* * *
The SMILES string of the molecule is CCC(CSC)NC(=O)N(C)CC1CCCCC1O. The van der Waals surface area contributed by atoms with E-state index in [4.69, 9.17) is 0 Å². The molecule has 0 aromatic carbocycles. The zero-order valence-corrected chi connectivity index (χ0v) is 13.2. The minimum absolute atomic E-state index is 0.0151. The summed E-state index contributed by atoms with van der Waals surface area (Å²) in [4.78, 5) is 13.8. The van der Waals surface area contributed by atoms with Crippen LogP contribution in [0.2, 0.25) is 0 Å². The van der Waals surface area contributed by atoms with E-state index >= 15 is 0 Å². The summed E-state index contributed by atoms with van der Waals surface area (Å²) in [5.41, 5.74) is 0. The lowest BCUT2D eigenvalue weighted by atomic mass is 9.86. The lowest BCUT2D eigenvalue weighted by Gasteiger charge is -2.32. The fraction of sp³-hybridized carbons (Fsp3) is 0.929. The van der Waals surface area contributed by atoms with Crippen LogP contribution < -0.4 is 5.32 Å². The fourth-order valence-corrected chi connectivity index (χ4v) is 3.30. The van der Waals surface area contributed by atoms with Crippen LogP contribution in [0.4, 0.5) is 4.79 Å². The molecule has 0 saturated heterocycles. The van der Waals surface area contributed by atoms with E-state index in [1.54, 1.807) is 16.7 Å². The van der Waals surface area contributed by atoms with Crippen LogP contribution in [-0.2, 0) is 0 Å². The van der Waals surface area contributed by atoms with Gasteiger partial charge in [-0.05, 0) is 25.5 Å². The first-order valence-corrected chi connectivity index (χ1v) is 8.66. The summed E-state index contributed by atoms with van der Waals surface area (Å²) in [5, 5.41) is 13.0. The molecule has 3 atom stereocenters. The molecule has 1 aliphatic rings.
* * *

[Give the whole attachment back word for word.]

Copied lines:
The SMILES string of the molecule is CCC(CSC)NC(=O)N(C)CC1CCCCC1O. The van der Waals surface area contributed by atoms with E-state index in [4.69, 9.17) is 0 Å². The molecule has 0 aromatic carbocycles. The zero-order valence-corrected chi connectivity index (χ0v) is 13.2. The minimum absolute atomic E-state index is 0.0151. The summed E-state index contributed by atoms with van der Waals surface area (Å²) in [4.78, 5) is 13.8. The van der Waals surface area contributed by atoms with Crippen LogP contribution in [0.2, 0.25) is 0 Å². The van der Waals surface area contributed by atoms with E-state index >= 15 is 0 Å². The summed E-state index contributed by atoms with van der Waals surface area (Å²) in [5.41, 5.74) is 0. The lowest BCUT2D eigenvalue weighted by atomic mass is 9.86. The lowest BCUT2D eigenvalue weighted by Gasteiger charge is -2.32. The fraction of sp³-hybridized carbons (Fsp3) is 0.929. The van der Waals surface area contributed by atoms with Crippen LogP contribution < -0.4 is 5.32 Å². The fourth-order valence-corrected chi connectivity index (χ4v) is 3.30. The van der Waals surface area contributed by atoms with Crippen LogP contribution in [0.4, 0.5) is 4.79 Å². The molecule has 0 saturated heterocycles. The van der Waals surface area contributed by atoms with E-state index in [1.54, 1.807) is 16.7 Å². The van der Waals surface area contributed by atoms with Crippen LogP contribution in [-0.2, 0) is 0 Å². The van der Waals surface area contributed by atoms with Gasteiger partial charge in [-0.05, 0) is 25.5 Å². The first-order valence-corrected chi connectivity index (χ1v) is 8.66. The summed E-state index contributed by atoms with van der Waals surface area (Å²) in [5, 5.41) is 13.0. The molecule has 3 atom stereocenters. The molecule has 1 aliphatic rings.